Why the Democrats Do Not Need to Move to the Center

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Ask any Democrat, and they will tell you that beating Trump at all costs—excluding enlisting the help of Michael Avenatti—should be the party’s priority. From November 9th, 2016 until today, pundits have been inundating op-ed sections with thinkpieces psychoanalyzing Midwestern Trump voters, thus popularizing the notion of “flyover country.” According to many pundits, the coastal, elite, latte-sipping bloc of the Democratic Party took control in 2016, leaving Midwestern Democrats—many of whom voted for Obama twice—out of the picture. The easiest solution? Find a way to appeal to these Midwestern Democrats who, in 2016, voted for Trump.

Trump is a racist. He put racial animus at the center of his platform, and some racist Americans appreciating this, voted for him. Others—including those who used to vote for the Democratic Party, even when it was pro-gay marriage, pro-choice, and pro-affirmative action—sought solace in Trump’s populist economic messages. Even if many of these voters now regrets voting for Trump in 2016, the fact that they defected from the party to vote for someone who mocked a disabled reporter, called for a Muslim ban, and bragged about sexual assault must be addressed. The Democrats still cannot take these voters for granted.

Some suggest a migration toward the center on social issues. But accommodating pro-life, religious Democrats, even now, is unnecessary. Others have suggested that the party become less vocal about transgender rights and begin to disavow political correctness on campuses. This is also unnecessary.

Why? Many former Democrats who voted for Trump have tolerated the Democratic Party’s social progressivism when it shepherded a Don’t Ask, Don’t Tell repeal, when it supported Affirmative Action, and when it fought for the right to choose. They became disenchanted with the party when it became less vocal about its bread and butter economic issues: raising the minimum wage, negotiating fair trade deals, and supporting working people.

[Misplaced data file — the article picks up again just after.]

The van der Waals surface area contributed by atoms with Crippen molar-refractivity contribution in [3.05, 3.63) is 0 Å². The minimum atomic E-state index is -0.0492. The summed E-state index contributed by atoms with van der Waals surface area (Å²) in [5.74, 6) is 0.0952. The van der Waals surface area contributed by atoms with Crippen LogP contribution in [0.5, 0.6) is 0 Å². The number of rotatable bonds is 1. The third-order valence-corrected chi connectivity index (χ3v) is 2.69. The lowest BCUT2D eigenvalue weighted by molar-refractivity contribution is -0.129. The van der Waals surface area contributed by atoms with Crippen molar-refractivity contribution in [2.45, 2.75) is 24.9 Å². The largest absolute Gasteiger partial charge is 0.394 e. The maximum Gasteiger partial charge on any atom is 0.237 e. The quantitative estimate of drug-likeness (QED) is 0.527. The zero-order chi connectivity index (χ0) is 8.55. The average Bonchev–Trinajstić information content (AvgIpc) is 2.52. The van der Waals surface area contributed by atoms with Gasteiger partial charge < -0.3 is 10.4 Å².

These voters care about one thing above all: economic well-being. They believed that Trump’s anti-NAFTA, anti-TPP positions would help people like them. They hoped that Trump, as promised, would bring jobs back to the United States. Those who voted for Trump because he vowed to lower taxes, curb illegal immigration, and overturn Roe v. Wade were Republicans way before Trump came along. Migrating to the center to appeal to these voters, therefore, will be a fruitless pursuit.

Photo via Getty Images

About the author

Matt Walsh is a VI Form day student from Southborough, Massachusetts. He leads Openly Secular, plays trumpet and French horn, and leads the young Democrats club. His academic interests include public policy, political science, and chemistry, and he plays baseball and runs cross country. In his free time, he curates Spotify playlists and pets his dog, Portia. Matt hopes that The Parkman Post can be a hub for intellectual thought, ideological diversity and meaningful debate.

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